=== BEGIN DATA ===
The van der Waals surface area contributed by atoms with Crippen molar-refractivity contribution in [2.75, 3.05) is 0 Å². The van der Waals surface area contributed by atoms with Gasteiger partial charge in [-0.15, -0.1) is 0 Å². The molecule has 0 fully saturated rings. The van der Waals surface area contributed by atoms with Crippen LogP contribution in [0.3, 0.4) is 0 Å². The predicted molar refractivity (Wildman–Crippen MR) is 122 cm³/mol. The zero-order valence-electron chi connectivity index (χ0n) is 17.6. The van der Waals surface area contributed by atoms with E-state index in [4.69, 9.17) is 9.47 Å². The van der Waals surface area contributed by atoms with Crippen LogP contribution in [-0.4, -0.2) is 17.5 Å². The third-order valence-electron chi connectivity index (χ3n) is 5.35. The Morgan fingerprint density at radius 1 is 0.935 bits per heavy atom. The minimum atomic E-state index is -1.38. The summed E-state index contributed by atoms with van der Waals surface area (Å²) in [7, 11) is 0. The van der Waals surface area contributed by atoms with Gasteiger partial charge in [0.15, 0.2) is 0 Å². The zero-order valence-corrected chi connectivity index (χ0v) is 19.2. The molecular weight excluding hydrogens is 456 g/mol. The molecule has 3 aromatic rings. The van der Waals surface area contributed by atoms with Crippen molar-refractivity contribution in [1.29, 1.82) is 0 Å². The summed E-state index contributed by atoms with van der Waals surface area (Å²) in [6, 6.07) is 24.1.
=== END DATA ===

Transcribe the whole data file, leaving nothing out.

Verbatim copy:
The van der Waals surface area contributed by atoms with Crippen molar-refractivity contribution in [2.75, 3.05) is 0 Å². The van der Waals surface area contributed by atoms with Gasteiger partial charge in [-0.15, -0.1) is 0 Å². The molecule has 0 fully saturated rings. The van der Waals surface area contributed by atoms with Crippen LogP contribution in [0.3, 0.4) is 0 Å². The predicted molar refractivity (Wildman–Crippen MR) is 122 cm³/mol. The zero-order valence-electron chi connectivity index (χ0n) is 17.6. The van der Waals surface area contributed by atoms with E-state index in [4.69, 9.17) is 9.47 Å². The van der Waals surface area contributed by atoms with Crippen LogP contribution in [-0.4, -0.2) is 17.5 Å². The third-order valence-electron chi connectivity index (χ3n) is 5.35. The Morgan fingerprint density at radius 1 is 0.935 bits per heavy atom. The minimum atomic E-state index is -1.38. The summed E-state index contributed by atoms with van der Waals surface area (Å²) in [7, 11) is 0. The van der Waals surface area contributed by atoms with Gasteiger partial charge in [0.15, 0.2) is 0 Å². The zero-order valence-corrected chi connectivity index (χ0v) is 19.2. The molecular weight excluding hydrogens is 456 g/mol. The molecule has 3 aromatic rings. The van der Waals surface area contributed by atoms with Crippen molar-refractivity contribution in [1.29, 1.82) is 0 Å². The summed E-state index contributed by atoms with van der Waals surface area (Å²) in [6, 6.07) is 24.1.